All of our best information of this snap-shot of history lives only in the minds of theoretical physicists. Yet what happened a split second AFTER this moment is actually pretty well understood. Physicists of many kinds can give us hard scientific answers based on empirical evidence and testing (some of which is done in the large hadron collider in Switzerland). They have a pretty good idea of what happened at 10-6 seconds after the big bang. In other words, if you want to know what happened 0.00001 seconds after the big bang – scientists can give you good answers!
But for many science enthusiasts, what humanity knows is great, but it is nothing compared to what is just beyond that knowledge. When we reverse time back from when our universe was only 10-6 seconds old, theoretical physicists and cosmologists predict that so many weird things begin to happen.
Things get insanely hot, particles lose their mass, the forces of nature such as gravity, electromagnetism, and the weak and strong nuclear forces all fuse together into some kind of super force. The universe shrinks to 10-78 TIMES its size leaving it only about the size of a soccer ball, to the size of an atom, to something even smaller still.
And then, we stop.
We are a microscopic singularity of intense heat, but it is dark. It is so dense that photons simply cannot escape from the insanely hot and dense contents of that singularity.
When T=0, or at the exact moment when no time yet has passed, we hit a brick wall.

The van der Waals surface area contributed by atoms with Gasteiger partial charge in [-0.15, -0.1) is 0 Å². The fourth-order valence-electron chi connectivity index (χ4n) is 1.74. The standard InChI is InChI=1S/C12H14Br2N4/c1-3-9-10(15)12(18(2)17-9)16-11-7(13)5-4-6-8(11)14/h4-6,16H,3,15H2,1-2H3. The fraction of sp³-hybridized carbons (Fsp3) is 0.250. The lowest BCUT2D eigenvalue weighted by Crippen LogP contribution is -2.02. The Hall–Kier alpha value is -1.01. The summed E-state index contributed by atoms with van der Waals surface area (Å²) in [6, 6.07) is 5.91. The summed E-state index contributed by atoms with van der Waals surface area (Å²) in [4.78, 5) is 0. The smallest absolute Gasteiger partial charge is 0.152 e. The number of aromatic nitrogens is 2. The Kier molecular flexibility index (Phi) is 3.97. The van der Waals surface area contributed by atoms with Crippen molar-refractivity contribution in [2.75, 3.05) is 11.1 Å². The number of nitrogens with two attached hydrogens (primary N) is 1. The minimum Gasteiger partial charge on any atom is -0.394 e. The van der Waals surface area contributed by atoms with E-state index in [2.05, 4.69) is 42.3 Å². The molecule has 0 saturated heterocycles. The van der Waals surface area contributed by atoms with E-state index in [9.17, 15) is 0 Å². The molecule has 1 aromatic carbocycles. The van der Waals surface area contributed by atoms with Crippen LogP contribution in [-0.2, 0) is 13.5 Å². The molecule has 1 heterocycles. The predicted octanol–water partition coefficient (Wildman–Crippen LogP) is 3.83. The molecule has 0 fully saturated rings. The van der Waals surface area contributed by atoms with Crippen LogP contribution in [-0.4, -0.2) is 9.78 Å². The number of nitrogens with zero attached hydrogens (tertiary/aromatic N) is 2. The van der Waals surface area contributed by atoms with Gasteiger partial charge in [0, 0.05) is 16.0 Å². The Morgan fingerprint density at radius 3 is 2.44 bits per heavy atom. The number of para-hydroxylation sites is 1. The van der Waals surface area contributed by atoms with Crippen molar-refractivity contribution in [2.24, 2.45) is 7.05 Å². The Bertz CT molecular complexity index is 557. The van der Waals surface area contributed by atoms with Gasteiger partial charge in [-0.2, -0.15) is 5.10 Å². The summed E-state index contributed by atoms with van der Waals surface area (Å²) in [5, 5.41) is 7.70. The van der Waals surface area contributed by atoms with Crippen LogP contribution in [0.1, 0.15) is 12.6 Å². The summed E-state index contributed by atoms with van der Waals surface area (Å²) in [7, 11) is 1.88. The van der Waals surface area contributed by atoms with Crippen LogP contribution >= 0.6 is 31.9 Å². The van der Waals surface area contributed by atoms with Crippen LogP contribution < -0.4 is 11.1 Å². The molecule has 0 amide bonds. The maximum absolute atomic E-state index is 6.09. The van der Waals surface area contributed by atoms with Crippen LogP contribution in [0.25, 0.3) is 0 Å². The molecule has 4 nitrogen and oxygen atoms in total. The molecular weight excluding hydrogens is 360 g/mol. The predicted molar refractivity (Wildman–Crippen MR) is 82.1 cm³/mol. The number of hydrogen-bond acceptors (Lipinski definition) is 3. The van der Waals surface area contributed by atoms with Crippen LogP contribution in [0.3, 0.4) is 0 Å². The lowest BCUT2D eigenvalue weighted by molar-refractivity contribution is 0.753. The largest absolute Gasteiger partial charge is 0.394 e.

As far as scientists can tell, time itself began to flow in tandem with the birth of our universe. In other words, there is no such thing as time before our universe. It is like flipping a book back to the cover, or rewinding a VHS tape until it stops. As far as we can tell, time didn’t even exist before the big bang!
It isn’t like we can step outside of the universe to take a look at that small point that started it all. Our universe is everything, and you can’t step outside of everything. Thanks to Albert Einstein’s theory of general relativity, we now understand that time is a dimension in space. As “space-time,” the fabric of the cosmos existed at the big bang, but not necessarily before. Time emerged at that point, flowing in one direction: to the future.
I would like to say that time for the universe started ticking at one second per second. But it doesn’t work that way. Massive objects that warp space, such as stars, black holes, and planets – also warp time. You may recall that time is relative, so even back at the beginning, we can’t say that it was flowing at some steady rate like how we experience it in day-to-day life.
Based on what we know from the big bang theory, any attempt to discover a cause or catalyst for the birth of the universe is a nonsensical question, much like asking, “What is further North than the North Pole?” or “How long can a fish hold its breath?”
What happened before the big bang? The answer, is that there was no “before the big bang.” Notwithstanding, it is sometimes fun to ask nonsensical questions. If, for no other reason, than to stretch our minds a little, and visit realms of thought far beyond what we otherwise would.
That is all I have for you today, but the conversation continues across social media and in the comment sections below. Do you agree with today’s message? Am I mistaken about some detail? How can I better elaborate on this topic in the future? Feel free to share your perspective!
Written By Nicholas Burk, Executive Board Member © 2019 Free Thought Initiative